2 Replies
              1. re: vafarmwife

                i like your idea of saving the ham fat scraps. usually, though, i just get a piece of the country ham to add in.
                actually, today, i might use half the peas to make the feta, scallion and spinach soup with quinoa recipe i just saw here on chow. except i'll be using the peas instead of quinoa. i said it is like a greek spinach pie without the phyllo calories.

                1. re: alkapal

                  My grandmother used to do this when we quit killing our own hogs and didn't have ready access to fatback. I also like to take the ham scraps from the bottom of the ham and grind them up and use them in ham salad.

                1. re: Querencia

                  Shoot !! It didn't occur to me until NOW that the flavoring might actually be completely ARTIFICIAL. I'm thinking smoke flavor etc where at least the essence is extracted. Wasn't thinking chemicals.

                  1. re: Querencia

                    querencia, that's what i am doing. there are chemists on these boards.

                  2. If it's anything like the ham flavor packet in 15 Bean Soup, it's not terrible but I would rather use some chicken base and throw in a few cheap smoked ham hocks and maybe a little bacon grease. On second thought, the packet might be better for you! Lol!

                    1. I think ham-type flavor goes well with pasteurized processed cheese food and fortified wine product.

                      Enough chemicals on a plate to start your own chemistry lab!

                      10 Replies
                      1. re: sunshine842

                        fortified wine product?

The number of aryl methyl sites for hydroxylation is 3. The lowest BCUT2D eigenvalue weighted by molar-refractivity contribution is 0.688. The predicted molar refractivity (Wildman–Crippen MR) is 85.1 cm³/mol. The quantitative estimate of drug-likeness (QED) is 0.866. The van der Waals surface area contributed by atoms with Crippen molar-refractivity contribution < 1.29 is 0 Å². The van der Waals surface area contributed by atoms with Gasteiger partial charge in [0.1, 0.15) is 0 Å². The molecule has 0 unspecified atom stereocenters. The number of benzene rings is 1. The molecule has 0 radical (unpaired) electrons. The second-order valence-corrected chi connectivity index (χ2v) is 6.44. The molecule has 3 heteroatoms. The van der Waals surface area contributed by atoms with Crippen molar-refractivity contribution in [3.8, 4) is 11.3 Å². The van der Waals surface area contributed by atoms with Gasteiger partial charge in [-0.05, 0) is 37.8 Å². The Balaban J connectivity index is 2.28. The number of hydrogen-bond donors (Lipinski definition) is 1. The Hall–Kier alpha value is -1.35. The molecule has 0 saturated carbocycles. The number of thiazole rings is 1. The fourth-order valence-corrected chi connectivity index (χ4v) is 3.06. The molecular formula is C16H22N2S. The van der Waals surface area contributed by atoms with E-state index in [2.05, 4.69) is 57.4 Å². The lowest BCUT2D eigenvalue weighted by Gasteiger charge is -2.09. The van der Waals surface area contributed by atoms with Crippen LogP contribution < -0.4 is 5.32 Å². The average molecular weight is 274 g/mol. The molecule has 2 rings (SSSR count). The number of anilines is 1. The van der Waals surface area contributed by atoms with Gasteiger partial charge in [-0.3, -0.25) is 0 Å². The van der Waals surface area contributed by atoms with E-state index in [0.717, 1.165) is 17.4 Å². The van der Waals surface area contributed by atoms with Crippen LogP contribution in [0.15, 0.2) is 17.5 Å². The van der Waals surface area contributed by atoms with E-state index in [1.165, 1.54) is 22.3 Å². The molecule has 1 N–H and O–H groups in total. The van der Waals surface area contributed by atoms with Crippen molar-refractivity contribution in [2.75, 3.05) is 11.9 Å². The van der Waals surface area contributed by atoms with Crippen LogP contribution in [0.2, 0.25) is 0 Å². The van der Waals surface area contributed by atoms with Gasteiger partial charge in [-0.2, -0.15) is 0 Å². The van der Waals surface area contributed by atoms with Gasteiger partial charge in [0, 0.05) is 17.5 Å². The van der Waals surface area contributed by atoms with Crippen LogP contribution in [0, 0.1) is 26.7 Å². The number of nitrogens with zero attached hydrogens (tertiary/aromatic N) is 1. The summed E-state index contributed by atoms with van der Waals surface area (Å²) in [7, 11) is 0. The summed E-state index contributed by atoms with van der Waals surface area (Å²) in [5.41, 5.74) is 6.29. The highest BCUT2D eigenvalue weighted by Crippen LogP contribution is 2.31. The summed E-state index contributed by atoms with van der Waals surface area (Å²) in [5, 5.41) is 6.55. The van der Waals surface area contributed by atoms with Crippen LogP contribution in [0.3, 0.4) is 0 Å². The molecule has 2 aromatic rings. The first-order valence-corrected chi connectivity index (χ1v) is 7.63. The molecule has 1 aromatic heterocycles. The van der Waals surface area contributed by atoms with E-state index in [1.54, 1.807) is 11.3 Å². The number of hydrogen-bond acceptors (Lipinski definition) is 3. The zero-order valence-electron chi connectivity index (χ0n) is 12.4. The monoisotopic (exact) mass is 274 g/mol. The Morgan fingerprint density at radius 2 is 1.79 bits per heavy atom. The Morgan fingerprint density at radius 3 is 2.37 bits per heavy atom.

is that "marsala-type flavor"?

                          1. re: sunshine842


                        1. re: sunshine842

                          My uncle isn't a wine-product kind of guy, but he loves his malt beverage...

                            1. re: alkapal

                              I was hinting at the fact that "malt beverage" is a catch-all name for generally poor quality swill along the same lines as "wine-product" ...or as the Urban Dictionary says,
                              "High-powered, cheap source of booze-based amusement when one has only thirty dollars until payday. Seven dollars buys a lot of time-killing fun."
                              I was also trying to conjure a parallel comparison between a wine-snob and a beer guy, but in this case, a wine-product snob and a malt beverage guy, both of whom might be considered sub-par in their tastes...

                              But alas, my weak attempt at humour likely fails...{;-/)

                              1. re: porker

                                well, the sad fact is that "malt beverage" i've heard of for a long time, but never a "wine product." in the past, i heard of them as "wine coolers."

                                1. re: alkapal

                                  yeah, I can't imagine how bad is has to be to earn the name "wine product" -- Drano might have a better mouthfeel.

                                  1. re: sunshine842

                                    If you read the ingredient list, you'll notice it states "Drano less than 0.4% as stabaliser"

                        2. Nothing I want to eat, that's for sure! (shudders)